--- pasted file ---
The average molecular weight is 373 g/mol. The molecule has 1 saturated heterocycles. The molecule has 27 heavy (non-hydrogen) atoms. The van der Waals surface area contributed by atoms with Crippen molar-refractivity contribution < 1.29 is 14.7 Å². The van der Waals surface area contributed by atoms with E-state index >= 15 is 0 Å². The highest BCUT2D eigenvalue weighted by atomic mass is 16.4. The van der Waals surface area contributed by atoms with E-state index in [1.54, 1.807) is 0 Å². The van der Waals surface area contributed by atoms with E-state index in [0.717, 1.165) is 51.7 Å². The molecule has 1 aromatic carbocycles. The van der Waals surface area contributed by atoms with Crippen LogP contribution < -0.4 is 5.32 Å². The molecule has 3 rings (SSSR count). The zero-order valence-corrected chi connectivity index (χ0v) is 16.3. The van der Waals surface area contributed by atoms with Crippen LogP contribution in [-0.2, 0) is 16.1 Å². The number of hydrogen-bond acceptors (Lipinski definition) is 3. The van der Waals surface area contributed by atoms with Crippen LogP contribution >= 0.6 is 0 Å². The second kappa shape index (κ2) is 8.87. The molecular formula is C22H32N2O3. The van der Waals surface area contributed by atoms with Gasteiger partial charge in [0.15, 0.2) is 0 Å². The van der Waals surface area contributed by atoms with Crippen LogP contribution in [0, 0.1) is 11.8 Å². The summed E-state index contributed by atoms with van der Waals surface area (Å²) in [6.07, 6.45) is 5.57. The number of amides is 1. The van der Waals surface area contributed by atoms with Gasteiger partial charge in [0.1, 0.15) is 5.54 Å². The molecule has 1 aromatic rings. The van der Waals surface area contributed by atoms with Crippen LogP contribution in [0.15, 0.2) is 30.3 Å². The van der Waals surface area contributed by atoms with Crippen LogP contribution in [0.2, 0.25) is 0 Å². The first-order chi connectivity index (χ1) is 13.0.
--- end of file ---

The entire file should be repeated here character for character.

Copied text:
The average molecular weight is 373 g/mol. The molecule has 1 saturated heterocycles. The molecule has 27 heavy (non-hydrogen) atoms. The van der Waals surface area contributed by atoms with Crippen molar-refractivity contribution < 1.29 is 14.7 Å². The van der Waals surface area contributed by atoms with E-state index >= 15 is 0 Å². The highest BCUT2D eigenvalue weighted by atomic mass is 16.4. The van der Waals surface area contributed by atoms with E-state index in [1.54, 1.807) is 0 Å². The van der Waals surface area contributed by atoms with E-state index in [0.717, 1.165) is 51.7 Å². The molecule has 1 aromatic carbocycles. The van der Waals surface area contributed by atoms with Crippen LogP contribution < -0.4 is 5.32 Å². The molecule has 3 rings (SSSR count). The zero-order valence-corrected chi connectivity index (χ0v) is 16.3. The van der Waals surface area contributed by atoms with Crippen LogP contribution in [-0.2, 0) is 16.1 Å². The number of hydrogen-bond acceptors (Lipinski definition) is 3. The van der Waals surface area contributed by atoms with Crippen LogP contribution >= 0.6 is 0 Å². The second kappa shape index (κ2) is 8.87. The molecular formula is C22H32N2O3. The van der Waals surface area contributed by atoms with Gasteiger partial charge in [0.15, 0.2) is 0 Å². The van der Waals surface area contributed by atoms with Crippen LogP contribution in [0, 0.1) is 11.8 Å². The summed E-state index contributed by atoms with van der Waals surface area (Å²) in [6.07, 6.45) is 5.57. The number of amides is 1. The van der Waals surface area contributed by atoms with Gasteiger partial charge in [0.1, 0.15) is 5.54 Å². The molecule has 1 aromatic rings. The van der Waals surface area contributed by atoms with Crippen LogP contribution in [0.15, 0.2) is 30.3 Å². The van der Waals surface area contributed by atoms with Crippen LogP contribution in [0.2, 0.25) is 0 Å². The first-order chi connectivity index (χ1) is 13.0.